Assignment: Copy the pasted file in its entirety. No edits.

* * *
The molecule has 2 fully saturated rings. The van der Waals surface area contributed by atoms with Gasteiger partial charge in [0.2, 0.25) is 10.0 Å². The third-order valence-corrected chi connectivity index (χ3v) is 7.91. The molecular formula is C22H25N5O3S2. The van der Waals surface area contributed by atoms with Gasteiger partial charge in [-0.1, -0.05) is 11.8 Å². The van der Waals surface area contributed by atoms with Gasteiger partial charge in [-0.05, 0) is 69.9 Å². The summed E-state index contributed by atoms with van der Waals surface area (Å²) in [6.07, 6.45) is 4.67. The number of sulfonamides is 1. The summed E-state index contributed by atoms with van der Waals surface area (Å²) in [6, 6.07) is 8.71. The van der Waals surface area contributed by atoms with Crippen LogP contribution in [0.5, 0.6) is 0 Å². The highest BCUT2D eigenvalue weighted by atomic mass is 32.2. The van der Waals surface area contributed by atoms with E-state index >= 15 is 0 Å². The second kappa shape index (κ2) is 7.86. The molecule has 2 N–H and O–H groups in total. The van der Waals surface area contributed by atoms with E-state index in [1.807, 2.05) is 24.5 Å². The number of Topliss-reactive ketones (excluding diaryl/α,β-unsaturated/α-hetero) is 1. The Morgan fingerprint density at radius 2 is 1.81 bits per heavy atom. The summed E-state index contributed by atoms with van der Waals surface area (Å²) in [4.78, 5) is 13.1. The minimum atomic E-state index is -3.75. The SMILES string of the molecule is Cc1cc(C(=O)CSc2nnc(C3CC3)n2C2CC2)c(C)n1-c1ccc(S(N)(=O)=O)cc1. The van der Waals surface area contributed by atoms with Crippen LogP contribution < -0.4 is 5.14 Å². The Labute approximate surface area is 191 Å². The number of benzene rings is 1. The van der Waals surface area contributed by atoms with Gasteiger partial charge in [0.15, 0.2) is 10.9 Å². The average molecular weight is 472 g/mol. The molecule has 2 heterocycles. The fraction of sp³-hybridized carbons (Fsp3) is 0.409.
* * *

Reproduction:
The molecule has 2 fully saturated rings. The van der Waals surface area contributed by atoms with Gasteiger partial charge in [0.2, 0.25) is 10.0 Å². The third-order valence-corrected chi connectivity index (χ3v) is 7.91. The molecular formula is C22H25N5O3S2. The van der Waals surface area contributed by atoms with Gasteiger partial charge in [-0.1, -0.05) is 11.8 Å². The van der Waals surface area contributed by atoms with Gasteiger partial charge in [-0.05, 0) is 69.9 Å². The summed E-state index contributed by atoms with van der Waals surface area (Å²) in [6.07, 6.45) is 4.67. The number of sulfonamides is 1. The summed E-state index contributed by atoms with van der Waals surface area (Å²) in [6, 6.07) is 8.71. The van der Waals surface area contributed by atoms with Crippen LogP contribution in [0.5, 0.6) is 0 Å². The highest BCUT2D eigenvalue weighted by atomic mass is 32.2. The van der Waals surface area contributed by atoms with E-state index >= 15 is 0 Å². The second kappa shape index (κ2) is 7.86. The molecule has 2 N–H and O–H groups in total. The van der Waals surface area contributed by atoms with E-state index in [1.807, 2.05) is 24.5 Å². The number of Topliss-reactive ketones (excluding diaryl/α,β-unsaturated/α-hetero) is 1. The Morgan fingerprint density at radius 2 is 1.81 bits per heavy atom. The summed E-state index contributed by atoms with van der Waals surface area (Å²) in [4.78, 5) is 13.1. The minimum atomic E-state index is -3.75. The SMILES string of the molecule is Cc1cc(C(=O)CSc2nnc(C3CC3)n2C2CC2)c(C)n1-c1ccc(S(N)(=O)=O)cc1. The van der Waals surface area contributed by atoms with Crippen LogP contribution < -0.4 is 5.14 Å². The Labute approximate surface area is 191 Å². The number of benzene rings is 1. The van der Waals surface area contributed by atoms with Gasteiger partial charge in [0.15, 0.2) is 10.9 Å². The average molecular weight is 472 g/mol. The molecule has 2 heterocycles. The fraction of sp³-hybridized carbons (Fsp3) is 0.409.